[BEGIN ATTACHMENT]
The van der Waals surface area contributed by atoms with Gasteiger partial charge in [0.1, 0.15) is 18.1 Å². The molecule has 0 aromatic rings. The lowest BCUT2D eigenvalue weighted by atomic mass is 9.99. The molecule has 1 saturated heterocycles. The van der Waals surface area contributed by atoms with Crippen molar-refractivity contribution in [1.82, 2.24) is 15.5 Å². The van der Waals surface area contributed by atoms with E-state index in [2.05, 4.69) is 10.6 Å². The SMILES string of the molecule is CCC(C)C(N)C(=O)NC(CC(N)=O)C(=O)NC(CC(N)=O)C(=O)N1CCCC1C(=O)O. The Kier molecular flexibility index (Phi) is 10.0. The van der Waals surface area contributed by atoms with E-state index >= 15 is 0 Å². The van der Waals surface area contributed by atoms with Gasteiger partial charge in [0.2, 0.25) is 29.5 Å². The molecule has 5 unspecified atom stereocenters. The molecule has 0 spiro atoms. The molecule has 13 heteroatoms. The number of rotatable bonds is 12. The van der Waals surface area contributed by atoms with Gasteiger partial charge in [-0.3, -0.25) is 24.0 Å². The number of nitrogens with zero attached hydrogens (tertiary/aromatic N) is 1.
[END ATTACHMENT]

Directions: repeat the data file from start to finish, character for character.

The van der Waals surface area contributed by atoms with Gasteiger partial charge in [0.1, 0.15) is 18.1 Å². The molecule has 0 aromatic rings. The lowest BCUT2D eigenvalue weighted by atomic mass is 9.99. The molecule has 1 saturated heterocycles. The van der Waals surface area contributed by atoms with Crippen molar-refractivity contribution in [1.82, 2.24) is 15.5 Å². The van der Waals surface area contributed by atoms with E-state index in [2.05, 4.69) is 10.6 Å². The SMILES string of the molecule is CCC(C)C(N)C(=O)NC(CC(N)=O)C(=O)NC(CC(N)=O)C(=O)N1CCCC1C(=O)O. The Kier molecular flexibility index (Phi) is 10.0. The van der Waals surface area contributed by atoms with E-state index >= 15 is 0 Å². The van der Waals surface area contributed by atoms with Gasteiger partial charge in [0.2, 0.25) is 29.5 Å². The molecule has 5 unspecified atom stereocenters. The molecule has 0 spiro atoms. The molecule has 13 heteroatoms. The number of rotatable bonds is 12. The van der Waals surface area contributed by atoms with Gasteiger partial charge in [-0.3, -0.25) is 24.0 Å². The number of nitrogens with zero attached hydrogens (tertiary/aromatic N) is 1.